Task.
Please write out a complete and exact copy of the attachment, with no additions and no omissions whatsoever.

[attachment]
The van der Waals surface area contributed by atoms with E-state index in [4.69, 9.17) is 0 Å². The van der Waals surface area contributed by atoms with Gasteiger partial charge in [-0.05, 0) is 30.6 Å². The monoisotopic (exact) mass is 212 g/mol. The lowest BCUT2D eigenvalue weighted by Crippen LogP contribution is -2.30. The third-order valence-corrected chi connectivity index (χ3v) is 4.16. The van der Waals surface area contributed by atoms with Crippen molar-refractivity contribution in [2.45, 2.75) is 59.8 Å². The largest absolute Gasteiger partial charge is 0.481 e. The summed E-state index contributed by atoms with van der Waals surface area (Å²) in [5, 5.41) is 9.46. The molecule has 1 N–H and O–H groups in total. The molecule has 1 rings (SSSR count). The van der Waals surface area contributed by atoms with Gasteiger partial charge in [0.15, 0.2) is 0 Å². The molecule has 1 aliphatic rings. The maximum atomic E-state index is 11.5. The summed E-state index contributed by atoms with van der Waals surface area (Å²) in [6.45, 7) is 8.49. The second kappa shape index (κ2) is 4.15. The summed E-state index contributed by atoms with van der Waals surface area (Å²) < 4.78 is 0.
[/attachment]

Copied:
The van der Waals surface area contributed by atoms with E-state index in [4.69, 9.17) is 0 Å². The van der Waals surface area contributed by atoms with Gasteiger partial charge in [-0.05, 0) is 30.6 Å². The monoisotopic (exact) mass is 212 g/mol. The lowest BCUT2D eigenvalue weighted by Crippen LogP contribution is -2.30. The third-order valence-corrected chi connectivity index (χ3v) is 4.16. The van der Waals surface area contributed by atoms with Crippen molar-refractivity contribution in [2.45, 2.75) is 59.8 Å². The largest absolute Gasteiger partial charge is 0.481 e. The summed E-state index contributed by atoms with van der Waals surface area (Å²) in [5, 5.41) is 9.46. The molecule has 1 N–H and O–H groups in total. The molecule has 1 rings (SSSR count). The van der Waals surface area contributed by atoms with Gasteiger partial charge in [0.15, 0.2) is 0 Å². The molecule has 1 aliphatic rings. The maximum atomic E-state index is 11.5. The summed E-state index contributed by atoms with van der Waals surface area (Å²) in [6.45, 7) is 8.49. The second kappa shape index (κ2) is 4.15. The summed E-state index contributed by atoms with van der Waals surface area (Å²) < 4.78 is 0.